[eeps] EEP XXX: Pattern-test operator

Richard O'Keefe <>
Mon Apr 23 02:02:38 CEST 2012


On 23/04/2012, at 11:21 AM, Robert Virding wrote:
> - Joe is now considering his structs again and has plans of using a
> syntax like records but without the name.

This basically makes them identical to frames in what they can
represent, and the chief thing added by the frames proposal is
a set of generic functions for manipulating them.

> For example F =
> #{a=1,b="foo"} and perhaps F.a.

Oh dear.  Using the same symbol (=) for two so very different
things does not strike me as a good idea at all.

> This hasn't been finalised but in this form it would free ~ for use.

Joe's syntax used a unary ~, which could have co-existed somewhat
uneasily with an unrelated binary ~.  It is the frames paper which
uses ~ for binding (following Pebble).

> If it is a good choice I don't know yet.

Using ~ for the assignment attempt operator would be a very bad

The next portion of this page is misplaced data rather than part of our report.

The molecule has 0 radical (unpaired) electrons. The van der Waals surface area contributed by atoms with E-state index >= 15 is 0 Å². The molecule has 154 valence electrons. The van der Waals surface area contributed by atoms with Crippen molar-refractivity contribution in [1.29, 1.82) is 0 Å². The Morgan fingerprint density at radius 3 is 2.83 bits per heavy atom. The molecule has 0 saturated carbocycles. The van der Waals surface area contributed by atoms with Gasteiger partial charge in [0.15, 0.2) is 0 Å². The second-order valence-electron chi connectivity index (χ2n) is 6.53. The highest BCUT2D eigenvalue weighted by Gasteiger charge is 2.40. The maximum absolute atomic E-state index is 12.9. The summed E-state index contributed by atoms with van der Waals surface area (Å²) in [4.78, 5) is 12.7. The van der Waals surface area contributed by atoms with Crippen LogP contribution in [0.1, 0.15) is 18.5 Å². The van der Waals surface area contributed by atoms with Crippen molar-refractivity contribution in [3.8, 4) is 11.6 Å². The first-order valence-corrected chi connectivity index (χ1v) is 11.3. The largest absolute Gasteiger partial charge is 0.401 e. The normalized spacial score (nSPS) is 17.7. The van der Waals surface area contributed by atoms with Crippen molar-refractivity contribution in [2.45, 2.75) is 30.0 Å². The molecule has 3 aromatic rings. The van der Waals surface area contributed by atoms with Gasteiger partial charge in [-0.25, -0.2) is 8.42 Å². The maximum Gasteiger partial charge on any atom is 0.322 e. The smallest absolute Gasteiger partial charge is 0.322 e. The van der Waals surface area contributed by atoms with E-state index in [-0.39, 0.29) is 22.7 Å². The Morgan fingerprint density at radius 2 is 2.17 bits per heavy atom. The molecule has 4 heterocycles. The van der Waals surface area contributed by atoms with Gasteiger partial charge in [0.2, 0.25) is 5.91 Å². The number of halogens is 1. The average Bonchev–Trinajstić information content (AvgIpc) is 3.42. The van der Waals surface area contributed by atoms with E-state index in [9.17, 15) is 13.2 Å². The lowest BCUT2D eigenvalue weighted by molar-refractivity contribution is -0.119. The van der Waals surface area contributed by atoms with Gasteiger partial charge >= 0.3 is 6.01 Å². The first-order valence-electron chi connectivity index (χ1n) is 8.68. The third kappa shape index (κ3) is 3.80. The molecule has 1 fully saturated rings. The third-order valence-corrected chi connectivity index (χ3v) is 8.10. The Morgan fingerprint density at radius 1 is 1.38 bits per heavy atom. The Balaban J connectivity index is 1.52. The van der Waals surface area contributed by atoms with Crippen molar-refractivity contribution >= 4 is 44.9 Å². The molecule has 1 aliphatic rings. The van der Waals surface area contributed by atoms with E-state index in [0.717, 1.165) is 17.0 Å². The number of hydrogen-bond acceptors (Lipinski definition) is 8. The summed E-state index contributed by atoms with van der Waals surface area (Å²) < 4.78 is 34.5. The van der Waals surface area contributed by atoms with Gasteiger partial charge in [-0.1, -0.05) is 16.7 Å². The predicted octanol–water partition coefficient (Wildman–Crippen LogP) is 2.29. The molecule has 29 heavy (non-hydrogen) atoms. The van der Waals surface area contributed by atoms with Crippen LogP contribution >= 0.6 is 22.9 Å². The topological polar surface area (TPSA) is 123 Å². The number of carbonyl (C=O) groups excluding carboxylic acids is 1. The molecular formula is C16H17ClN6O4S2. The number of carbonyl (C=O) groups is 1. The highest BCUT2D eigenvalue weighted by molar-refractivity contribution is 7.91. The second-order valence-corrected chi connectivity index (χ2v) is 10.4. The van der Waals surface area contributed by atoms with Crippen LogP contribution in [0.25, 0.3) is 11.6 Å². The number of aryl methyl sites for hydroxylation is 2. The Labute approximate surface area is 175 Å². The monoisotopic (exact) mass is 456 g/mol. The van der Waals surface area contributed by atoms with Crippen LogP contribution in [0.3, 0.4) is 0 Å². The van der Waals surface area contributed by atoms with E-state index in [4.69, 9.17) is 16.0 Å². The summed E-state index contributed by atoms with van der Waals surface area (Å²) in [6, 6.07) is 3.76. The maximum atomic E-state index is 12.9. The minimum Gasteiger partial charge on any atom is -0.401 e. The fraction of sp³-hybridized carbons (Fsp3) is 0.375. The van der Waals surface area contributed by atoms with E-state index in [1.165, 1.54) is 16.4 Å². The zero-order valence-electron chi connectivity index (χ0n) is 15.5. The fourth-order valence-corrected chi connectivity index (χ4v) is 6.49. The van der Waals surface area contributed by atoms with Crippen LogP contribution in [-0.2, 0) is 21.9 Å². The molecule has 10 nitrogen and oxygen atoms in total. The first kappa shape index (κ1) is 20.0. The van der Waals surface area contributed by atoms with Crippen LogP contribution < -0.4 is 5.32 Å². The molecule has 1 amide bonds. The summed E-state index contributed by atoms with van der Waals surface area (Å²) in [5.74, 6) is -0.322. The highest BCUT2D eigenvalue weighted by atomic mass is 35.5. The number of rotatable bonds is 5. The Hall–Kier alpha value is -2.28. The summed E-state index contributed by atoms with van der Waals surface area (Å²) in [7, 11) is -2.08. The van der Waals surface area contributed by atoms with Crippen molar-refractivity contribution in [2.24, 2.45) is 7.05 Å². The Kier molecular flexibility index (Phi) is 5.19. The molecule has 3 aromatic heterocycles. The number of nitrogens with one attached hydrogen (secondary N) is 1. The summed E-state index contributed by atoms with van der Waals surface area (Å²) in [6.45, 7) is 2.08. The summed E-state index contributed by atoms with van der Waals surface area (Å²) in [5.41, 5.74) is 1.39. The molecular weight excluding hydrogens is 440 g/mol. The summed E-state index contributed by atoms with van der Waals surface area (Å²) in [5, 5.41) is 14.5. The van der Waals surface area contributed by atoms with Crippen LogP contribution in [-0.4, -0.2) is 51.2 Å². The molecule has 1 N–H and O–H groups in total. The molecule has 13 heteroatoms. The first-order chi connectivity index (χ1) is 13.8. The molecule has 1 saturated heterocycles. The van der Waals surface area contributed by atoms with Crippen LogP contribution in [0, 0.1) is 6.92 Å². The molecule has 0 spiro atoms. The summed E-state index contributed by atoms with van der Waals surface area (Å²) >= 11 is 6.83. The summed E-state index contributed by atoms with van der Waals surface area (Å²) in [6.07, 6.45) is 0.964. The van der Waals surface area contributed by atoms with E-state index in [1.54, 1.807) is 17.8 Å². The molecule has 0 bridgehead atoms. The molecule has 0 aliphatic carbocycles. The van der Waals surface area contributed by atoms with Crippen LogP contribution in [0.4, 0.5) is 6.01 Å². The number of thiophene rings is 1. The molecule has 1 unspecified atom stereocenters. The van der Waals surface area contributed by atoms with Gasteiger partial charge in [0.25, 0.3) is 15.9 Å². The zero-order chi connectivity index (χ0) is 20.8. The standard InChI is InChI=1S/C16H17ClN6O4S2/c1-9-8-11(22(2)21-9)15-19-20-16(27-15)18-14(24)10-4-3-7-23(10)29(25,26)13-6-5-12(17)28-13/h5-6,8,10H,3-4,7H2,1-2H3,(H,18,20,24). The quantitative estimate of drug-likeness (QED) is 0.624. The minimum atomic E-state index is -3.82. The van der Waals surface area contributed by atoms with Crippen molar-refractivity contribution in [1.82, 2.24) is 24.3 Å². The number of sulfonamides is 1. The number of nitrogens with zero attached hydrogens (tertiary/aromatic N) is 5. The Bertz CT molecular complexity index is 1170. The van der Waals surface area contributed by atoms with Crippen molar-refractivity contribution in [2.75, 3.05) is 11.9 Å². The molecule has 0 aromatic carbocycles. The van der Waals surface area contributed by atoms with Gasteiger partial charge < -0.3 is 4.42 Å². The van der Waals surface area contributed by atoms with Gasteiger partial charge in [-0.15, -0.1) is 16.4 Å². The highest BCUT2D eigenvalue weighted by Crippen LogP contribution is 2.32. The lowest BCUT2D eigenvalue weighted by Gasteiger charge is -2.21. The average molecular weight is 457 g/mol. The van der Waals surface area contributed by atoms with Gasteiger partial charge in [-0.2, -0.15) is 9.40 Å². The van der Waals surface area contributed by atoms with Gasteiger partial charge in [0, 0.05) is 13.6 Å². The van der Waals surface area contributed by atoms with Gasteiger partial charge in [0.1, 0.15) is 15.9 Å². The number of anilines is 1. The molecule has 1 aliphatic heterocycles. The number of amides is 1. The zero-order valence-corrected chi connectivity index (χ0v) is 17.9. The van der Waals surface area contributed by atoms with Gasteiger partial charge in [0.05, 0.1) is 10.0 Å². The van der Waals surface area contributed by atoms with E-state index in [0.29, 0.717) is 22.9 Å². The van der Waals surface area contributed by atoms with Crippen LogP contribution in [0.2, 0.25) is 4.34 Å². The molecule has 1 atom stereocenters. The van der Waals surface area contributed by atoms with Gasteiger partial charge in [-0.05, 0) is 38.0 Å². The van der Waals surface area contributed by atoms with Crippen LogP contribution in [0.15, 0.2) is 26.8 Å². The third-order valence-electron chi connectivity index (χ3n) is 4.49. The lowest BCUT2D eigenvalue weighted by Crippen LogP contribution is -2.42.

idea because it is a faux ami.  Anyone who is familiar with AWK
or Perl will expect it to be a REGULAR EXPRESSION pattern match.
Dear knows we could use one.  But it isn't.

I suppose we could live with

	#{ ..., field = Expr, ...}
		% field association

	Pattern ?= Expr
		% assignment attempt

	CharSeq ~ RegExpr
	CharSeq !~ RegExpr
		% regular expression match/non-match

> - If we allowed variable binding in the guard with say Pat = Expr, how
> far would this get us?

A very long way.
> 
> 
> P.S. Something completely different: the non-determinism in CSP is in
> the concurrency isn't?

Chapter 3 of http://www.usingcsp.com/cspbook.pdf
talks about nondeterminism.  There is a nondeterministic choice
operator.

CSP has a fairly clean and well defined semantics, but
the semantics of CSP is defined in terms of traces, and there is
a revealing pair of sentences:

	A trace of the behaviour of a process is a finite sequence
	of symbols recording the events in which the process has
	engaged up to some moment in time.  Imagine there is an
	observer with a notebook who watches the process and
	writes down the name of each event as it occurs.

In a distributed system there need not be a single sequence that
all observers agree on.  I don't know what a "Communicating
Distributed Processes" would use for a semantics.



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